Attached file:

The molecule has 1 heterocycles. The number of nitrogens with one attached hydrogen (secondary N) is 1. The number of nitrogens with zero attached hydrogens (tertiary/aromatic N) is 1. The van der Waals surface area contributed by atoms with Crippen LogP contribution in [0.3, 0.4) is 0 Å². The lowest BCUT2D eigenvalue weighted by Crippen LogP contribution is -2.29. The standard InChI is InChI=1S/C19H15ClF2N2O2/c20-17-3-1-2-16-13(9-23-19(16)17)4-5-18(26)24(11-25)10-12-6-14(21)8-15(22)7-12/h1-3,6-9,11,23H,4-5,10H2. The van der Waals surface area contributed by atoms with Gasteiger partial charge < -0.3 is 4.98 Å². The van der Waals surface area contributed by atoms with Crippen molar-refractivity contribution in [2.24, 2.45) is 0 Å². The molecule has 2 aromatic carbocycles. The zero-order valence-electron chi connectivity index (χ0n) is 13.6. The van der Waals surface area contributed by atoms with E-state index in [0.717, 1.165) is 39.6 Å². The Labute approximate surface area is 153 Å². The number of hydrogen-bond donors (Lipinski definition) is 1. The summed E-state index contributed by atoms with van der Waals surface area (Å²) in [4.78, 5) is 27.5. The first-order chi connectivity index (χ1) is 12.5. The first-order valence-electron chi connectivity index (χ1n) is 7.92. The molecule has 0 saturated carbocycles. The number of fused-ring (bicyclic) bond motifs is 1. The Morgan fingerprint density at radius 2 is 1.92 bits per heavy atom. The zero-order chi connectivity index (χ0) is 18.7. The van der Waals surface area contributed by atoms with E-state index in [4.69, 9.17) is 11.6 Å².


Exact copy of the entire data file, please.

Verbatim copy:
The molecule has 1 heterocycles. The number of nitrogens with one attached hydrogen (secondary N) is 1. The number of nitrogens with zero attached hydrogens (tertiary/aromatic N) is 1. The van der Waals surface area contributed by atoms with Crippen LogP contribution in [0.3, 0.4) is 0 Å². The lowest BCUT2D eigenvalue weighted by Crippen LogP contribution is -2.29. The standard InChI is InChI=1S/C19H15ClF2N2O2/c20-17-3-1-2-16-13(9-23-19(16)17)4-5-18(26)24(11-25)10-12-6-14(21)8-15(22)7-12/h1-3,6-9,11,23H,4-5,10H2. The van der Waals surface area contributed by atoms with Gasteiger partial charge < -0.3 is 4.98 Å². The van der Waals surface area contributed by atoms with Crippen molar-refractivity contribution in [2.24, 2.45) is 0 Å². The molecule has 2 aromatic carbocycles. The zero-order valence-electron chi connectivity index (χ0n) is 13.6. The van der Waals surface area contributed by atoms with E-state index in [0.717, 1.165) is 39.6 Å². The Labute approximate surface area is 153 Å². The number of hydrogen-bond donors (Lipinski definition) is 1. The summed E-state index contributed by atoms with van der Waals surface area (Å²) in [4.78, 5) is 27.5. The first-order chi connectivity index (χ1) is 12.5. The first-order valence-electron chi connectivity index (χ1n) is 7.92. The molecule has 0 saturated carbocycles. The number of fused-ring (bicyclic) bond motifs is 1. The Morgan fingerprint density at radius 2 is 1.92 bits per heavy atom. The zero-order chi connectivity index (χ0) is 18.7. The van der Waals surface area contributed by atoms with E-state index in [4.69, 9.17) is 11.6 Å².